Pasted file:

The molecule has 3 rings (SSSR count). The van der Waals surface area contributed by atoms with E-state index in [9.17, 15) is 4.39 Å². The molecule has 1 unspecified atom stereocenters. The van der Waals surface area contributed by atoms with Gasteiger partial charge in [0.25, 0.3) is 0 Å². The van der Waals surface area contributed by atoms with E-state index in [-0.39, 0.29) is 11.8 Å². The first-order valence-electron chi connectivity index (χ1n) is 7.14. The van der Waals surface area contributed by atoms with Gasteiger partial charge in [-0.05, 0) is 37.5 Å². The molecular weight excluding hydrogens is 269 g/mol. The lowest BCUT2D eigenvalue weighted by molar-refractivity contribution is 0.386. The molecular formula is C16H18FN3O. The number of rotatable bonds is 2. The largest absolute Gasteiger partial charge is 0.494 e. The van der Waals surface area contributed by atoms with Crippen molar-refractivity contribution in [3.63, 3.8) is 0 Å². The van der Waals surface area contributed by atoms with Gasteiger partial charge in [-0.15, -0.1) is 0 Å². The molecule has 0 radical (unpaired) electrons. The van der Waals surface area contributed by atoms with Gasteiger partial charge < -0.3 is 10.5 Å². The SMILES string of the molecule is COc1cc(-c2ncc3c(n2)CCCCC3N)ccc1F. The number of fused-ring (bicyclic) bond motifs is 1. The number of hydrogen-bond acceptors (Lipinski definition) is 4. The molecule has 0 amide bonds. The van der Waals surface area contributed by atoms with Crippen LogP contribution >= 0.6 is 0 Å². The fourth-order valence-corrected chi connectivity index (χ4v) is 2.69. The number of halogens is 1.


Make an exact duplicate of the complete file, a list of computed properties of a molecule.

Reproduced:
The molecule has 3 rings (SSSR count). The van der Waals surface area contributed by atoms with E-state index in [9.17, 15) is 4.39 Å². The molecule has 1 unspecified atom stereocenters. The van der Waals surface area contributed by atoms with Gasteiger partial charge in [0.25, 0.3) is 0 Å². The van der Waals surface area contributed by atoms with E-state index in [-0.39, 0.29) is 11.8 Å². The first-order valence-electron chi connectivity index (χ1n) is 7.14. The van der Waals surface area contributed by atoms with Gasteiger partial charge in [-0.05, 0) is 37.5 Å². The molecular weight excluding hydrogens is 269 g/mol. The lowest BCUT2D eigenvalue weighted by molar-refractivity contribution is 0.386. The molecular formula is C16H18FN3O. The number of rotatable bonds is 2. The largest absolute Gasteiger partial charge is 0.494 e. The van der Waals surface area contributed by atoms with Crippen molar-refractivity contribution in [3.63, 3.8) is 0 Å². The van der Waals surface area contributed by atoms with Gasteiger partial charge in [-0.15, -0.1) is 0 Å². The molecule has 0 radical (unpaired) electrons. The van der Waals surface area contributed by atoms with Gasteiger partial charge < -0.3 is 10.5 Å². The SMILES string of the molecule is COc1cc(-c2ncc3c(n2)CCCCC3N)ccc1F. The number of fused-ring (bicyclic) bond motifs is 1. The number of hydrogen-bond acceptors (Lipinski definition) is 4. The molecule has 0 amide bonds. The van der Waals surface area contributed by atoms with Crippen LogP contribution >= 0.6 is 0 Å². The fourth-order valence-corrected chi connectivity index (χ4v) is 2.69. The number of halogens is 1.